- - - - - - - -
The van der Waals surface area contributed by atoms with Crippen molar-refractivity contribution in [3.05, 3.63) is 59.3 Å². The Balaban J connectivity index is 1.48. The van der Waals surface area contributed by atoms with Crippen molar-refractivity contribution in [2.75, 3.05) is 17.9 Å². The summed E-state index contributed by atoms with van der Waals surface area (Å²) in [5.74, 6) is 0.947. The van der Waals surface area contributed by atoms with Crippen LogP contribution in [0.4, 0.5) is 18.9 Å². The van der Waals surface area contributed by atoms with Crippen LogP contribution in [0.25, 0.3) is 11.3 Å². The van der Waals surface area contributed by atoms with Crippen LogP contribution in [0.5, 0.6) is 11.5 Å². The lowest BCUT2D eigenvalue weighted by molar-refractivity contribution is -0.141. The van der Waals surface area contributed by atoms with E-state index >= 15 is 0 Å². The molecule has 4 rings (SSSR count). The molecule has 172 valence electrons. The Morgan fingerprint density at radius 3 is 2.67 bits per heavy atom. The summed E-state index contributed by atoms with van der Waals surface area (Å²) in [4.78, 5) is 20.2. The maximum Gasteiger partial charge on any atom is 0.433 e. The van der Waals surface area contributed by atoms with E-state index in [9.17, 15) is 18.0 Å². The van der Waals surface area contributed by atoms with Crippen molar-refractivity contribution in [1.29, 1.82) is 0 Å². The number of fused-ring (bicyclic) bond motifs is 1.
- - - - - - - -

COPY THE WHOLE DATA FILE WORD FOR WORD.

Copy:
The van der Waals surface area contributed by atoms with Crippen molar-refractivity contribution in [3.05, 3.63) is 59.3 Å². The Balaban J connectivity index is 1.48. The van der Waals surface area contributed by atoms with Crippen molar-refractivity contribution in [2.75, 3.05) is 17.9 Å². The summed E-state index contributed by atoms with van der Waals surface area (Å²) in [5.74, 6) is 0.947. The van der Waals surface area contributed by atoms with Crippen LogP contribution in [0.4, 0.5) is 18.9 Å². The van der Waals surface area contributed by atoms with Crippen LogP contribution in [0.25, 0.3) is 11.3 Å². The van der Waals surface area contributed by atoms with Crippen LogP contribution in [0.5, 0.6) is 11.5 Å². The lowest BCUT2D eigenvalue weighted by molar-refractivity contribution is -0.141. The van der Waals surface area contributed by atoms with E-state index >= 15 is 0 Å². The molecule has 4 rings (SSSR count). The molecule has 172 valence electrons. The Morgan fingerprint density at radius 3 is 2.67 bits per heavy atom. The summed E-state index contributed by atoms with van der Waals surface area (Å²) in [4.78, 5) is 20.2. The maximum Gasteiger partial charge on any atom is 0.433 e. The van der Waals surface area contributed by atoms with E-state index in [9.17, 15) is 18.0 Å². The van der Waals surface area contributed by atoms with Crippen molar-refractivity contribution in [1.29, 1.82) is 0 Å². The number of fused-ring (bicyclic) bond motifs is 1.